The video below shows Russian-backed separatists in Ukraine showing off a captured RQ-11B Raven drone that they claimed to have brought down using an electronic warfare attack.
While jamming against U.S. drones back in 2018 was said to be having an “operational impact” and that the Russian equipment was sophisticated enough to break through a number of existing countermeasures, the reports state that the RAF Atlas transports have not been adversely affected. However, it is likely that the drones in question were catapult- and hand-launched smaller types, without the robustness or redundancy of the kinds of communications systems found on manned aircraft.
It could also be the case that the U.K. has taken proactive measures to protect at least some of its aircraft from GPS jamming. In the past, The War Zone has reported that the U.S. Army was adding anti-jam equipment to a fleet of discreet special operations spy planes in response to operational requirements in the Middle East. Anti-jam GPS is meanwhile being deployed on many platforms, including U.S. Marine Corps F/A-18 fighter jets, for example.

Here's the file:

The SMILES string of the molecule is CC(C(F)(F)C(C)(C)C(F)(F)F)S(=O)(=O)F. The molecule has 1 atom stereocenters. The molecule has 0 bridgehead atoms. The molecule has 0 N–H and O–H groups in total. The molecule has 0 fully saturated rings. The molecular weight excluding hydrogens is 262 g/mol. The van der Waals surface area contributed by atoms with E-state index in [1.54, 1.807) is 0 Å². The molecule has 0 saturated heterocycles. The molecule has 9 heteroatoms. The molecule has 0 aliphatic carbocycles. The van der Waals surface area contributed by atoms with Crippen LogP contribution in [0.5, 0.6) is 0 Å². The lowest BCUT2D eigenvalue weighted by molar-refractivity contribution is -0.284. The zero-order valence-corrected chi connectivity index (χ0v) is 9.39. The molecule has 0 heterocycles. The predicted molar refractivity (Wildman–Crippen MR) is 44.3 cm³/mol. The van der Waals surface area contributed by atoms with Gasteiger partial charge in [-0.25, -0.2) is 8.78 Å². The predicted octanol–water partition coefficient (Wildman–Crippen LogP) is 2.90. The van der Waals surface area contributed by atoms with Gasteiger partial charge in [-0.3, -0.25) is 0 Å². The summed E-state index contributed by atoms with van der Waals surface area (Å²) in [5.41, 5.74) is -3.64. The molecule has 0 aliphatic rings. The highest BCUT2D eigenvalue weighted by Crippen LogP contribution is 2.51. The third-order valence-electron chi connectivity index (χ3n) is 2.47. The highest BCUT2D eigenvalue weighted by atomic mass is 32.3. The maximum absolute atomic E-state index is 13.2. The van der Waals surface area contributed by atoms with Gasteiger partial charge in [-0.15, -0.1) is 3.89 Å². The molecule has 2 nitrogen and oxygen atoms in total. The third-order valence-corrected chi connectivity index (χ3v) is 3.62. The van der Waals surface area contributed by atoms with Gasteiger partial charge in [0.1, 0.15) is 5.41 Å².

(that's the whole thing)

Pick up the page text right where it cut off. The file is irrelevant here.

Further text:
In 2018, U.S. Special Operations Command did admit that U.S. Air Force AC-130 gunships operating in Syria had been subject to electronic warfare by unspecified opponents, almost certainly Russian or Russian-support forces. At the time, U.S. Army General Raymond Thomas described Syria as “the most aggressive EW [electronic warfare] environment on the planet from our adversaries. They’re testing us every day, knocking our communications down, disabling our AC-130s, etcetera.”